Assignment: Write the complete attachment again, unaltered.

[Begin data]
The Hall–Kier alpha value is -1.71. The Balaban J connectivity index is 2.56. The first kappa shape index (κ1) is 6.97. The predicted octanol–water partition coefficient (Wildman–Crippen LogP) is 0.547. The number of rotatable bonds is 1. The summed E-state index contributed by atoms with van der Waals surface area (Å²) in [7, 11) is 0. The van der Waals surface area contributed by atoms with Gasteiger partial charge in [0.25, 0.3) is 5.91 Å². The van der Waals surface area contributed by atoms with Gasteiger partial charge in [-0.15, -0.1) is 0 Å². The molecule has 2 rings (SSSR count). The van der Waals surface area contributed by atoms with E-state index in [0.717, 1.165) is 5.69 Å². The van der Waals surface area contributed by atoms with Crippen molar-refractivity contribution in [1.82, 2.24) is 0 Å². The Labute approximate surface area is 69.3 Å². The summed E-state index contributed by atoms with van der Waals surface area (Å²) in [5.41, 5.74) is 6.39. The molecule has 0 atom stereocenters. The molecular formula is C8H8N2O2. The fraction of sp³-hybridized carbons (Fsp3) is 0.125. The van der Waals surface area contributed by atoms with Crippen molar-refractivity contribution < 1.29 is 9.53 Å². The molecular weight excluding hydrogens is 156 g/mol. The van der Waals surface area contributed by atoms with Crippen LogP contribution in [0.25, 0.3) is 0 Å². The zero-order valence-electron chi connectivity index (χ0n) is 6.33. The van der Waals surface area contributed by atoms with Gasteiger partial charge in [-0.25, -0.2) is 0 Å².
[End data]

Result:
The Hall–Kier alpha value is -1.71. The Balaban J connectivity index is 2.56. The first kappa shape index (κ1) is 6.97. The predicted octanol–water partition coefficient (Wildman–Crippen LogP) is 0.547. The number of rotatable bonds is 1. The summed E-state index contributed by atoms with van der Waals surface area (Å²) in [7, 11) is 0. The van der Waals surface area contributed by atoms with Gasteiger partial charge in [0.25, 0.3) is 5.91 Å². The van der Waals surface area contributed by atoms with Gasteiger partial charge in [-0.15, -0.1) is 0 Å². The molecule has 2 rings (SSSR count). The van der Waals surface area contributed by atoms with E-state index in [0.717, 1.165) is 5.69 Å². The van der Waals surface area contributed by atoms with Crippen molar-refractivity contribution in [1.82, 2.24) is 0 Å². The Labute approximate surface area is 69.3 Å². The summed E-state index contributed by atoms with van der Waals surface area (Å²) in [5.41, 5.74) is 6.39. The molecule has 0 atom stereocenters. The molecular formula is C8H8N2O2. The fraction of sp³-hybridized carbons (Fsp3) is 0.125. The van der Waals surface area contributed by atoms with Crippen molar-refractivity contribution < 1.29 is 9.53 Å². The molecular weight excluding hydrogens is 156 g/mol. The van der Waals surface area contributed by atoms with Crippen LogP contribution in [0.25, 0.3) is 0 Å². The zero-order valence-electron chi connectivity index (χ0n) is 6.33. The van der Waals surface area contributed by atoms with Gasteiger partial charge in [-0.25, -0.2) is 0 Å².